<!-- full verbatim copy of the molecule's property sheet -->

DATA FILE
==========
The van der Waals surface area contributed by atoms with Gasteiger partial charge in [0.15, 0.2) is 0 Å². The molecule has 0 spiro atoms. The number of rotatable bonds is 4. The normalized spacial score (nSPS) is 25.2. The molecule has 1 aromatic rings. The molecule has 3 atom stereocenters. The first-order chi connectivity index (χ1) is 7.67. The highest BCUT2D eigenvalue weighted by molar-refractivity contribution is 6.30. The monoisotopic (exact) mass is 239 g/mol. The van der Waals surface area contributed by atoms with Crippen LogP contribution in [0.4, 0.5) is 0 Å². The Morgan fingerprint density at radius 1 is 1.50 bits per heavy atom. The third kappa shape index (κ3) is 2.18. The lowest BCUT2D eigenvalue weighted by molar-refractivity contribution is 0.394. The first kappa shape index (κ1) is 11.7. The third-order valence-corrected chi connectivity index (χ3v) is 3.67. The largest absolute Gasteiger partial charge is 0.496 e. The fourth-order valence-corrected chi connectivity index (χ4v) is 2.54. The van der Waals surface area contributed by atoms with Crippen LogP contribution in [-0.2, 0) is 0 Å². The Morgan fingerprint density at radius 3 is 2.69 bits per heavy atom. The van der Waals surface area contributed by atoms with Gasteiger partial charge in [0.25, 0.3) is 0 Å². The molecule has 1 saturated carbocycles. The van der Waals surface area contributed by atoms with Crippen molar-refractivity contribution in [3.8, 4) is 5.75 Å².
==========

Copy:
The van der Waals surface area contributed by atoms with Gasteiger partial charge in [0.15, 0.2) is 0 Å². The molecule has 0 spiro atoms. The number of rotatable bonds is 4. The normalized spacial score (nSPS) is 25.2. The molecule has 1 aromatic rings. The molecule has 3 atom stereocenters. The first-order chi connectivity index (χ1) is 7.67. The highest BCUT2D eigenvalue weighted by molar-refractivity contribution is 6.30. The monoisotopic (exact) mass is 239 g/mol. The van der Waals surface area contributed by atoms with Crippen LogP contribution in [0.4, 0.5) is 0 Å². The Morgan fingerprint density at radius 1 is 1.50 bits per heavy atom. The third kappa shape index (κ3) is 2.18. The lowest BCUT2D eigenvalue weighted by molar-refractivity contribution is 0.394. The first kappa shape index (κ1) is 11.7. The third-order valence-corrected chi connectivity index (χ3v) is 3.67. The largest absolute Gasteiger partial charge is 0.496 e. The fourth-order valence-corrected chi connectivity index (χ4v) is 2.54. The van der Waals surface area contributed by atoms with Crippen LogP contribution in [-0.2, 0) is 0 Å². The Morgan fingerprint density at radius 3 is 2.69 bits per heavy atom. The van der Waals surface area contributed by atoms with Gasteiger partial charge in [0.25, 0.3) is 0 Å². The molecule has 1 saturated carbocycles. The van der Waals surface area contributed by atoms with Crippen molar-refractivity contribution in [3.8, 4) is 5.75 Å².